The former Wallabies player Israel Folau has said the controversial social media posts that led to his sacking were “substantially unrelated” to rugby, and the termination of his contract was against the public interest for employees to be able to express religious beliefs in their own time.
Folau had his contract terminated by Rugby Australia in May over an Instagram post in which he claimed gay people, among others, were destined for hell.
Rugby Australia deemed the post constituted a high level breach of his contract and Folau lost his $4m, four-year contract and several sponsorship deals. The sports star has taken Rugby Australia to court seeking $10m in damages, an apology and reinstatement from RA and his former club the NSW Waratahs.
In a statement of claim filed with the federal circuit court this week, Folau’s lawyers defended the posts, stating that since Folau became a born-again Christian in December 2017 his social media posts had almost exclusively been related to “content that he believes to be the word of God” because Folau believes he has a mission and duty to spread the word of God.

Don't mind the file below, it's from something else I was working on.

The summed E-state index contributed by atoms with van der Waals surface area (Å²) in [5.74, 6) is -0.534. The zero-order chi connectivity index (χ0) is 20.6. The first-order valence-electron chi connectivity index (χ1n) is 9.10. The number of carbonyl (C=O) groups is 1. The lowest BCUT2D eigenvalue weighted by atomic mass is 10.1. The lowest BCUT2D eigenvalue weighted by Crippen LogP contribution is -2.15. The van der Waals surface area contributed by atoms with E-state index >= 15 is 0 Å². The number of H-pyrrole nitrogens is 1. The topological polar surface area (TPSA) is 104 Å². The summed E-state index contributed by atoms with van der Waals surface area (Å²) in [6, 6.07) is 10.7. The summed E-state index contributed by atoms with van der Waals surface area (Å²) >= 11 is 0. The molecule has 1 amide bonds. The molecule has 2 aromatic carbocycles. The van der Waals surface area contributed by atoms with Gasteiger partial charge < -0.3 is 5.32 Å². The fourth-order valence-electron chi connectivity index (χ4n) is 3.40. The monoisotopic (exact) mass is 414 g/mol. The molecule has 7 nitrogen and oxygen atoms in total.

Folau argues the posts were done on his own time and not in the workplace, and were substantively unrelated to rugby union since he became born-again.
The statement of claim also said Folau previously said he was not homophobic or bigoted, and did not have a problem with gay people, going as far as to mention he appeared on the front page of the Star Observer, Australia’s longest-running LGBTI publication, and supported the gay rugby union competition, the Bingham Cup.
“He believed it was a loving gesture to share passages from the Bible with others,” the statement of claim states.
Folau argues it is against the public interest for a condition of employment in a contract to prohibit an employee from, in their own time, imparting or sharing religious information, provided what they are doing is within the law.
Folau has also argued the contract termination represented an “unreasonable” restraint of trade because he cannot play rugby at an international level or for an Australian team in the Super Rugby.
The federal circuit court encouraged Folau and Rugby Australia to settle the matter through mediation until December. If mediation fails, then the case will be heard over three to five days in early February 2020.